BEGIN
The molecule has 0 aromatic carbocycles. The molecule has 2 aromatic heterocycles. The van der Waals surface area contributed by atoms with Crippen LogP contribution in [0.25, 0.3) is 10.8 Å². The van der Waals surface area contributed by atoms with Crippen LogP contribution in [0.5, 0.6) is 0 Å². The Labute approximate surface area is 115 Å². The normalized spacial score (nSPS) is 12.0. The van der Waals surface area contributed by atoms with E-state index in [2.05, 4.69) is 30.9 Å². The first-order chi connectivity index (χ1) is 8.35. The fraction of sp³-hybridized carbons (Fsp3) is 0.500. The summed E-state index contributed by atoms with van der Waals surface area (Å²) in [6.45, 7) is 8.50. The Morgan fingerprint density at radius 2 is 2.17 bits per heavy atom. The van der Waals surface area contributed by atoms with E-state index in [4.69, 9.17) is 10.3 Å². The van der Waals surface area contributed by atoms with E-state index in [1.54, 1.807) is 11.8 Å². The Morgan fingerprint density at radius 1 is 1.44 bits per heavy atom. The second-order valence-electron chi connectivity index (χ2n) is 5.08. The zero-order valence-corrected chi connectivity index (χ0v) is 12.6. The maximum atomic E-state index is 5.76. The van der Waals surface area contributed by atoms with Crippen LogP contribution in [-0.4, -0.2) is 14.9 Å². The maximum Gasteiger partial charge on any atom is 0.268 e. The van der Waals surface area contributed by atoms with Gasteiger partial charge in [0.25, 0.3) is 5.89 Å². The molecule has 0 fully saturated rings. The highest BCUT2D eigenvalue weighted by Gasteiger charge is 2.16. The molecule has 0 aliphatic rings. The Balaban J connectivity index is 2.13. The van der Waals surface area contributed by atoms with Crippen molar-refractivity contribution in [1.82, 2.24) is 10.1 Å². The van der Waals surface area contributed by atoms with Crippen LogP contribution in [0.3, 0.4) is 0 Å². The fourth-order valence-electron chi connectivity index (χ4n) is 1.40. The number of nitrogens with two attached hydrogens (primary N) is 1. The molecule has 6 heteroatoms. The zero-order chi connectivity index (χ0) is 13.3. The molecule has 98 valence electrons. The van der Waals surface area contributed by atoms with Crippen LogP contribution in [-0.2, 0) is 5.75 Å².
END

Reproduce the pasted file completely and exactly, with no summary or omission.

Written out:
The molecule has 0 aromatic carbocycles. The molecule has 2 aromatic heterocycles. The van der Waals surface area contributed by atoms with Crippen LogP contribution in [0.25, 0.3) is 10.8 Å². The van der Waals surface area contributed by atoms with Crippen LogP contribution in [0.5, 0.6) is 0 Å². The Labute approximate surface area is 115 Å². The normalized spacial score (nSPS) is 12.0. The van der Waals surface area contributed by atoms with E-state index in [2.05, 4.69) is 30.9 Å². The first-order chi connectivity index (χ1) is 8.35. The fraction of sp³-hybridized carbons (Fsp3) is 0.500. The summed E-state index contributed by atoms with van der Waals surface area (Å²) in [6.45, 7) is 8.50. The Morgan fingerprint density at radius 2 is 2.17 bits per heavy atom. The van der Waals surface area contributed by atoms with E-state index in [4.69, 9.17) is 10.3 Å². The van der Waals surface area contributed by atoms with E-state index in [1.54, 1.807) is 11.8 Å². The Morgan fingerprint density at radius 1 is 1.44 bits per heavy atom. The second-order valence-electron chi connectivity index (χ2n) is 5.08. The zero-order valence-corrected chi connectivity index (χ0v) is 12.6. The maximum atomic E-state index is 5.76. The van der Waals surface area contributed by atoms with Crippen LogP contribution in [-0.4, -0.2) is 14.9 Å². The maximum Gasteiger partial charge on any atom is 0.268 e. The van der Waals surface area contributed by atoms with Gasteiger partial charge in [0.25, 0.3) is 5.89 Å². The molecule has 0 fully saturated rings. The highest BCUT2D eigenvalue weighted by Gasteiger charge is 2.16. The molecule has 0 aliphatic rings. The Balaban J connectivity index is 2.13. The van der Waals surface area contributed by atoms with Crippen molar-refractivity contribution in [1.82, 2.24) is 10.1 Å². The van der Waals surface area contributed by atoms with Crippen LogP contribution in [0.3, 0.4) is 0 Å². The fourth-order valence-electron chi connectivity index (χ4n) is 1.40. The number of nitrogens with two attached hydrogens (primary N) is 1. The molecule has 6 heteroatoms. The zero-order chi connectivity index (χ0) is 13.3. The molecule has 98 valence electrons. The van der Waals surface area contributed by atoms with Crippen LogP contribution in [-0.2, 0) is 5.75 Å².